Opinion Polls: Delphi's Polling Place

Hosted by Showtalk

Opinion polls on all subjects. Opinions? Heck yes, we have opinions - but we're *always* nice about it, even when ours are diametrically opposed to yours. Register your vote today!

  • 4594
    MEMBERS
  • 102085
    MESSAGES
  • 4
    POSTS TODAY

Discussions

Gerrymander Panic   The Serious You: How Current Events Affect You

Started Jan-20 by WALTER784; 3211 views.
WALTER784
Staff

From: WALTER784

Jan-20

Gerrymander Panic
 
January 18, 2022
 
Kerby Anderson
 
It’s election season, so we are hearing the word gerrymander once again. The term gerrymander comes from the early part of the 19th century. Eldridge Gerry, the governor of Massachusetts, supported legislation that redrew the districts of his party. One district looked like a salamander, so his opponents called it a Gerry-mander. The term stuck and is with us to this day.
 
Democrats have been in full gerrymander panic because they feared that many of the state legislatures, which are Republican controlled, would draw districts that would favor Republicans rather than Democrats. But the latest analysis by a left-leaning group concludes that Democrats may have more of an advantage in congressional seats. Data for Progress found that 212 House seats may be to the left of the country this year (that’s up from 203 in 2020).
 
The solution proposed in many states is to have “independent” redistricting commissions. Looking at the impact of these redrawn districts makes it hard to accept that they are truly independent. For example, the California commission could eliminate 3 of the 11 Republican seats in the House of Representatives. The New York commission could cut the number of Republican seats to 3 from 8.
 
Democrats like to point to Texas, which is gaining 2 seats due to the increase in the 2020 Census. Both new seats will likely go to Republicans due in part to the fact that both houses of the Texas legislature are controlled by Republicans. But just the opposite took place in legislatures in Illinois, Maryland, and Oregon, which are controlled by Democrats.
 
In an ideal world, perhaps computers should draw fair representative boundaries. But don’t believe all the rhetoric being tossed around about one party or the other carving out partisan boundaries. Both parties do it.

Gerrymander Panic - Point of View - Point of View

FWIW

Showtalk
Host

From: Showtalk

Jan-20

That has happened in California for two decades.  They took districts that consisted of nearby cities and stretched them into bizarre shapes to get the outcomes they wanted.  Devin Nunes got redistricted out of a job.  They claim the decisionmakers are nonpartisan but that is impossible in a state that is majority Democrat.

  • Edited January 20, 2022 9:00 am  by  Showtalk
Jeri (azpaints)

From: Jeri (azpaints)

Jan-20

Both parties gerrymander. Neither should.  It's an interesting dynamic of birds of a feather flock together.   How do entire neighborhoods end up "leaning left" or "leaning right"?  When we moved throughout our marriage I never once considered the political leanings of my possible new neighbors. 

DW (GSDogwalker)

From: DW (GSDogwalker)

Jan-20

Hi. I know you from the dog site.  Do you still go there?  You don’t have ethnic or racially separated neighborhoods?  Chicago had entire neighborhoods where everyone on the block was Polish or Irish or Lithuanian or another race.  It was by choice.  Families and friends wanted to live on the same streets.  The same thing happens in poor parts of Brooklyn or Queens.  Groups with other things in common vote the same.  It happens here a lot.  I don’t know who my neighbors support unless they tell me or put up signs.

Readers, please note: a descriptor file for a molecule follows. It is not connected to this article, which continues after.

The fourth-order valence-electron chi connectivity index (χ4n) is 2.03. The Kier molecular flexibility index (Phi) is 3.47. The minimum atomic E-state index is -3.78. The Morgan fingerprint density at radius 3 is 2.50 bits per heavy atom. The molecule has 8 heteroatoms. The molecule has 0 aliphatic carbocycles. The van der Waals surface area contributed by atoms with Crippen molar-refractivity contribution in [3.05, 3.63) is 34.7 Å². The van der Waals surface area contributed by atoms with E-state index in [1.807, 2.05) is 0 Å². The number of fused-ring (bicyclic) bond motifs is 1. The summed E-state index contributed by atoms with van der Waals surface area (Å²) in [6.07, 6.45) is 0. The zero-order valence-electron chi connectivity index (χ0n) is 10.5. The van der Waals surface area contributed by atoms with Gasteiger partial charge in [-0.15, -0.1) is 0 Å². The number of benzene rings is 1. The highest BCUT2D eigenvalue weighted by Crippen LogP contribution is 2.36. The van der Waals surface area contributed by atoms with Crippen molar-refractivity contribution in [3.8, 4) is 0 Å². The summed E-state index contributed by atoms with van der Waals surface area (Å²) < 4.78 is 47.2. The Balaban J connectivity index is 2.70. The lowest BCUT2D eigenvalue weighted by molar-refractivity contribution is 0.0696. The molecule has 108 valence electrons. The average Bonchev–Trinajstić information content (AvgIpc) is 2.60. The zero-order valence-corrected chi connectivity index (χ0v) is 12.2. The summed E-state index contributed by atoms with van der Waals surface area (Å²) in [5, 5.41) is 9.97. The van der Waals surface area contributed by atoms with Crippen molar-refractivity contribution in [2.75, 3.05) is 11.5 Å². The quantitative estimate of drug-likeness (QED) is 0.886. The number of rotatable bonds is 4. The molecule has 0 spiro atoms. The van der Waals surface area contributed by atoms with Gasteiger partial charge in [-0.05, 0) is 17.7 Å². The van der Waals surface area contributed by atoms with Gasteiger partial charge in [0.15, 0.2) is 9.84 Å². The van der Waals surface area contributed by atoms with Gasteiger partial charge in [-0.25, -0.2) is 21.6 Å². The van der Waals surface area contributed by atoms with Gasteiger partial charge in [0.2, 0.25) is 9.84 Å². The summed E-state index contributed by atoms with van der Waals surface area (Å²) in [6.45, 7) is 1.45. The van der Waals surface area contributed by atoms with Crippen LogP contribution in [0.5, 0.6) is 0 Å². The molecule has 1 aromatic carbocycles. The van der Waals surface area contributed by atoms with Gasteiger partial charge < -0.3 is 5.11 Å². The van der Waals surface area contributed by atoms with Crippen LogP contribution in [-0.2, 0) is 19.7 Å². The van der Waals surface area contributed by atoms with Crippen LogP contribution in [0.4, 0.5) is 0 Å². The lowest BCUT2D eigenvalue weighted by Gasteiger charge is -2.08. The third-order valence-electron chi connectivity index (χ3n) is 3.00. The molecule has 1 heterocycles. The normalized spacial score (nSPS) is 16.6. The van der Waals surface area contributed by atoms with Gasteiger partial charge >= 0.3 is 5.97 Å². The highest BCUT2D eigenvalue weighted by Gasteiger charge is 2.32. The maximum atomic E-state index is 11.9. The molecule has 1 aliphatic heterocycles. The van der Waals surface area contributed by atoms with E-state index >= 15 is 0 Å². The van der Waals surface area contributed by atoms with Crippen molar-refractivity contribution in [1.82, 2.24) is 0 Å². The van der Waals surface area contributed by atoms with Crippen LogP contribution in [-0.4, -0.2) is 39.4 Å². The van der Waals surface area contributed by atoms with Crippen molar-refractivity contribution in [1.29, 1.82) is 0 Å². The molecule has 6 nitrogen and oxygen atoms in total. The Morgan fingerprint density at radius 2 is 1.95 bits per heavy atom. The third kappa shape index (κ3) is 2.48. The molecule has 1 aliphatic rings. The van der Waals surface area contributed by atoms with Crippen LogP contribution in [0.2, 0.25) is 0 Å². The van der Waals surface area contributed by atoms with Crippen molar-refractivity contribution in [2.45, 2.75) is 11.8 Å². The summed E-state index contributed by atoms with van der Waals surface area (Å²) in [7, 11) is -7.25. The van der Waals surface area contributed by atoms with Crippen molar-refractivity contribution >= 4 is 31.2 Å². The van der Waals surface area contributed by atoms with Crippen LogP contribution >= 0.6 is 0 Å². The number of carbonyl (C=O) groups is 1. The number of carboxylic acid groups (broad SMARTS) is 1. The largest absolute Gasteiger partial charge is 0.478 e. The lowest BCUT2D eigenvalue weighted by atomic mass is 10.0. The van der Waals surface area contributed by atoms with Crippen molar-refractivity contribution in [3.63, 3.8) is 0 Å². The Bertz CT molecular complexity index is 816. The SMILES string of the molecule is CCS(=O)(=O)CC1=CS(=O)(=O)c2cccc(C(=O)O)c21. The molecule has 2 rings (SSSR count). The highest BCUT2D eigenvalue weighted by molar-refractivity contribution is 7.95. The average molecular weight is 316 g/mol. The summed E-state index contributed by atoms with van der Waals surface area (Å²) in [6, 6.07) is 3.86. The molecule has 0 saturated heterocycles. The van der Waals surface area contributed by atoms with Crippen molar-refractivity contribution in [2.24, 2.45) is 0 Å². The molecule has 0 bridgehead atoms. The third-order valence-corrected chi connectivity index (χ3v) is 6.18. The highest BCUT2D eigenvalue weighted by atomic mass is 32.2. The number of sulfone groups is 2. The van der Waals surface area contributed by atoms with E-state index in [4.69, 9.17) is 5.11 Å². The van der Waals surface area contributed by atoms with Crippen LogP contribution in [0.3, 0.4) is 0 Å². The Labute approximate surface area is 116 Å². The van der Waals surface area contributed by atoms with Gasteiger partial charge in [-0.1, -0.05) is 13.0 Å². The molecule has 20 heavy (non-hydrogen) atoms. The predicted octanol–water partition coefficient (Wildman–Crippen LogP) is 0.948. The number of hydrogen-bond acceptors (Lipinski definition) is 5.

Jeri (azpaints)

From: Jeri (azpaints)

Jan-20

Hi, DW...

I remember you.  I still go there but not as often and I haven't posted in ages.

We have ethnic or racially concentrated neighborshoods but those are visually apparent if one checks out the neighborhood during daylight or checks into school registrations.  My comment was specifically meant towards political persuasion.  A neighborhood religious leanings can also be somewhat identified by nearby churches.  But a neighborhood political leanings would be hard to determine, wouldn't it?  How would you do so, other than a door to door survey?  You may be right that people with the same political beliefs may follow others they know into an area, but I was thinking of my house buying experience.  Price, style, schools! Convenient to work, Church, shopping - but if you look at political maps or even news articles you'll see "heavily R or D".  So my question was "If I'm house hunting how do I know that the area is mostly R or D".  I guess one hint would be which party was in the state offices for that area?  The state representatives?

Showtalk
Host

From: Showtalk

Jan-20

That’s a good question.  

Jeri (azpaints)

From: Jeri (azpaints)

Jan-20

The map doesn't show where I live...if you enter Phoenix, Az the area I live in is a bit east and north of where it shows Buckeye, Az to be.  I should call and tell them of all my neighbors I know I'm the only D...

WALTER784
Staff

From: WALTER784

Jan-21

Yes both parties do it, but the Democrat party does it most, then the Republicans attempt to redraw the original lines when things get too zig zagitty.

FWIW

Jeri (azpaints)

From: Jeri (azpaints)

Jan-21

This is an interesting look at gerrymandering.  As I read it, for years Democrats succeeded the most often in gerrymandering, but in the past few years, Republicans have been more successful.  I remember reading about the Wisconsin cas and am going to see if I can find SCOTUS ruling on it.  https://library.cqpress.com/cqresearcher/document.php?id=cqresrre2017082500

Showtalk
Host

From: Showtalk

Jan-21

LOL. The only one?  Maybe it’s the opposite of my state where Rs have to hide it. No wonder you love posting about politics. Delphi is your refuge.

TOP